Pa. Justices Won't Order Mass Juvenile Detainee Release

By Matthew Santoni
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Law360 (April 7, 2020, 8:33 PM EDT) -- The Pennsylvania Supreme Court denied a request Tuesday to halt all new juvenile detentions and release most juvenile offenders from custody in response to the coronavirus pandemic, but ordered a county-by-county review to determine if smaller, local releases are needed.

The justices denied the petition from the Juvenile Law Center and the Youth Sentencing & Reentry Project to use their "King's Bench" power to stop new juvenile detentions and order a wide release of juveniles in certain categories.

"Ordering, inter alia, that juveniles entering the juvenile system not be placed into detention and that juveniles in detention be reviewed for release, with certain presumptive categories of juveniles being immediately released, in order to prevent the spread of COVID-19 in facilities housing juveniles is denied," the order said.

Instead, county courts should examine whether their juvenile detention facilities follow the best practices recommended by the Centers for Disease Control and Prevention and other health officials for preventing the spread of COVID-19, and consider releasing or transferring detainees if the facilities are too crowded to comply.

"The potential outbreak of COVID-19 in facilities housing juveniles in detention poses an undeniable threat to the health of juvenile detainees, facility staff and their families, and the surrounding community," the opinion said. "Accordingly, action to mitigate the potential of a public health crisis is appropriate."

The order was similar to one the high court issued Friday, denying blanket releases from county jails and prisons but also ordering reviews and, if needed, releases and reductions in new detainees in order to lower the prisoner population so they can follow guidelines on social distancing.

"President judges should also consult with relevant county stakeholders to identify juveniles and/or classes of juveniles for potential release from placement to reduce the current and future populations of the institutions during this public health crisis," the Supreme Court said Tuesday. "Moreover, consistent with these considerations, judges are to undertake efforts to limit the introduction of new juveniles into the juvenile detention system during the COVID-19 pandemic."

Since Pennsylvania declared a state of emergency for the pandemic, family visits and direct contact with teachers in juvenile detention centers have been halted, according to the groups' petition. Some of the detainees included as plaintiffs in the petition said their daily routines had been disrupted, but they were still using common facilities such as bathrooms, day rooms and gyms that made the recommended social distancing and hygiene hard if not impossible to maintain.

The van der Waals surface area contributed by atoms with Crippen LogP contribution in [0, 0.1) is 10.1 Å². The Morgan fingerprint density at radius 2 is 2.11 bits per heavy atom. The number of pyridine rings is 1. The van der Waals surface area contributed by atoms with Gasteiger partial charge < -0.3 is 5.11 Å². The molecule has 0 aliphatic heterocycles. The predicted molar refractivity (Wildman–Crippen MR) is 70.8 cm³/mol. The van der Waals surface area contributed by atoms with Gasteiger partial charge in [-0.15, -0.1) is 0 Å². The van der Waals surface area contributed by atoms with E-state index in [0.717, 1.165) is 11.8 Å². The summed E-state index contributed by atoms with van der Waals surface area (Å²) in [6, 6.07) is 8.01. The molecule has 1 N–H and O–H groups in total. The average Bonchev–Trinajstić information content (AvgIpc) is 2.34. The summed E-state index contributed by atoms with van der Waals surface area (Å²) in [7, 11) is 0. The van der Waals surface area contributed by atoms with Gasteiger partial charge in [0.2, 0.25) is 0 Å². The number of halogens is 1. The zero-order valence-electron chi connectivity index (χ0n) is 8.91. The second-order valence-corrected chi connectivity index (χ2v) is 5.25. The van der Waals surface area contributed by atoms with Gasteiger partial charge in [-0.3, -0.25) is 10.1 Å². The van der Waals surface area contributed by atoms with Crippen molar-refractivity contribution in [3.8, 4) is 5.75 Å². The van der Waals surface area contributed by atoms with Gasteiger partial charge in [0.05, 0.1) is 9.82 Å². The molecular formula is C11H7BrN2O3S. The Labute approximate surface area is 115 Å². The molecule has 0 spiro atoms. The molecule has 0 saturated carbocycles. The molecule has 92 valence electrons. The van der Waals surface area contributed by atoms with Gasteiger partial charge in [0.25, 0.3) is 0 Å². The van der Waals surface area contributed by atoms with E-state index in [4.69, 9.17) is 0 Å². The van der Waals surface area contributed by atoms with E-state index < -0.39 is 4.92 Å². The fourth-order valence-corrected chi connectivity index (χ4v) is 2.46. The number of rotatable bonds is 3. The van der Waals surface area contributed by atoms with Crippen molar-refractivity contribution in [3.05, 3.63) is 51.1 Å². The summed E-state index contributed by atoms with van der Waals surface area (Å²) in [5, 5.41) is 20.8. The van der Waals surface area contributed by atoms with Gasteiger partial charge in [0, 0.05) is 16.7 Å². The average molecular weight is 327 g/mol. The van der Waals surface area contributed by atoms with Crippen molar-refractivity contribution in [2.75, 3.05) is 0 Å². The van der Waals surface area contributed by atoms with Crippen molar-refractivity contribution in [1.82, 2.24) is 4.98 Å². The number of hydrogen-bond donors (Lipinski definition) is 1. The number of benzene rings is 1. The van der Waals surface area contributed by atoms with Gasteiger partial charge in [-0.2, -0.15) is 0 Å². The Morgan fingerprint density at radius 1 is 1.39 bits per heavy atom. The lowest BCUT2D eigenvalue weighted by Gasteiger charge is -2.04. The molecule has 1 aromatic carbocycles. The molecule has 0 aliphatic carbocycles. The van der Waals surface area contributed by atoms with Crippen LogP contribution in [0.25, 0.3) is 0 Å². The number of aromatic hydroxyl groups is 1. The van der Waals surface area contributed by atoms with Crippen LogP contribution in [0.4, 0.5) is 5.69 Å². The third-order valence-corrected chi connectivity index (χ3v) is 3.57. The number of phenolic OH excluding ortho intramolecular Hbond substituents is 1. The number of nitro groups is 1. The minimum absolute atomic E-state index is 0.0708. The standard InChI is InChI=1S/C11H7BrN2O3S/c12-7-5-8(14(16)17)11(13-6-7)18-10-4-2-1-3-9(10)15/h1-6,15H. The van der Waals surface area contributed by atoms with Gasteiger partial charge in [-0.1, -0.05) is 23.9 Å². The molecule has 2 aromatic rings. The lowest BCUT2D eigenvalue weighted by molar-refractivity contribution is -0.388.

Joanna Visser Adjoian of the Youth Sentencing & Reentry Project said she was disappointed in the court's order, since the petitioners had been hoping for statewide guidance on who can be released. A county-by-county evaluation could lead to some jurisdictions being slower to respond to the pandemic than others.

"We're concerned that this will only lead to 'justice by geography.' ... We've not seen consistency across the counties," she told Law360. "We hope the judiciary in the counties will take bold action, given the encouragement they've received from the state's highest court."

She said the petitioners for the juvenile detainees had worked with the ACLU, which led the petition related to the adult jails and prisons, but noted that there were distinctions between the juvenile and adult detainees.

"We emphasized in the petition and we'll say it again here: the relief we were requesting was about the health of youth in confinement, but it was really about the public health of all of us in our communities," Visser Adjoian said.

"The court's opinion was appropriate, and directed to individual assessment at the local level," said Alan R. Boynton Jr. of McNees Wallace & Nurick LLC, representing the County Commissioners Association of Pennsylvania, one of the respondents in the petition.

Representatives for the Department of Corrections declined to comment. Representatives for the other respondents did not immediately respond to requests for comment Tuesday.

The petitioners are represented by Marsha Levick, Jessica Feierman and Karen U. Lindell of the Juvenile Law Center; Lauren Fine, Joanna Visser Adjoian and Emily Robb of the Youth Sentencing & Reentry Project; and Courtney Saleski, Nathan Heller, Jamie Kurtz and Summer Norwood of DLA Piper.

The respondents are represented by Alan R. Boynton Jr., Claudia N. Shank and Anne E. Zerbe of McNees Wallace & Nurick LLC; Michael Daley of the Administrative Office of Pennsylvania Courts; Jill Marie Graziano and Tracy S. Piatkowski; Theron R. Perez and Timothy A. Holmes of the Department of Corrections; Gregory G. Schwab of the Governor's Office of General Counsel; Kenneth J. Serafin and Matthew J. McLees of the Pennsylvania Department of Human Services; and Josh Shapiro and Ronald Eisenberg of the Pennsylvania Office of Attorney General.

The case is In Re: The Petition of C.Z. et al., case number 24 EM 2020, in the Supreme Court of Pennsylvania.

--Editing by Abbie Sarfo.

For a reprint of this article, please contact reprints@law360.com.

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